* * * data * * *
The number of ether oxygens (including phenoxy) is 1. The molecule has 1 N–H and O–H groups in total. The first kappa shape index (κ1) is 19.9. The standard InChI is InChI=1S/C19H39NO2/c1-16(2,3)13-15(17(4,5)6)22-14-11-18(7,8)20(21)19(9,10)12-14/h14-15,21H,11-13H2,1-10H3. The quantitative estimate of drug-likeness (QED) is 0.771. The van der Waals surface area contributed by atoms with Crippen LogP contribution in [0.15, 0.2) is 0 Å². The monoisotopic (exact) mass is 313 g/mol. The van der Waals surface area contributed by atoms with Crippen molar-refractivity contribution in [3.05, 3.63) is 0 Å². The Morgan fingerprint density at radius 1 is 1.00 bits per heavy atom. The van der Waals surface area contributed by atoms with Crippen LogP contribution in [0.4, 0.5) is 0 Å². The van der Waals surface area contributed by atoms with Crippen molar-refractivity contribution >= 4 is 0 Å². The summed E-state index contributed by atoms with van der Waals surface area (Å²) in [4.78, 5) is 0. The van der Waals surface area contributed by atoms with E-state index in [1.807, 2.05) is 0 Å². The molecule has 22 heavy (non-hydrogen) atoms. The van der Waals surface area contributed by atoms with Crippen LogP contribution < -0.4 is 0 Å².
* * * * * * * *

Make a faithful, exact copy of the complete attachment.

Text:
The number of ether oxygens (including phenoxy) is 1. The molecule has 1 N–H and O–H groups in total. The first kappa shape index (κ1) is 19.9. The standard InChI is InChI=1S/C19H39NO2/c1-16(2,3)13-15(17(4,5)6)22-14-11-18(7,8)20(21)19(9,10)12-14/h14-15,21H,11-13H2,1-10H3. The quantitative estimate of drug-likeness (QED) is 0.771. The van der Waals surface area contributed by atoms with Crippen LogP contribution in [0.15, 0.2) is 0 Å². The monoisotopic (exact) mass is 313 g/mol. The van der Waals surface area contributed by atoms with Crippen molar-refractivity contribution in [3.05, 3.63) is 0 Å². The Morgan fingerprint density at radius 1 is 1.00 bits per heavy atom. The van der Waals surface area contributed by atoms with Crippen LogP contribution in [0.4, 0.5) is 0 Å². The van der Waals surface area contributed by atoms with Crippen molar-refractivity contribution >= 4 is 0 Å². The summed E-state index contributed by atoms with van der Waals surface area (Å²) in [4.78, 5) is 0. The van der Waals surface area contributed by atoms with E-state index in [1.807, 2.05) is 0 Å². The molecule has 22 heavy (non-hydrogen) atoms. The van der Waals surface area contributed by atoms with Crippen LogP contribution < -0.4 is 0 Å².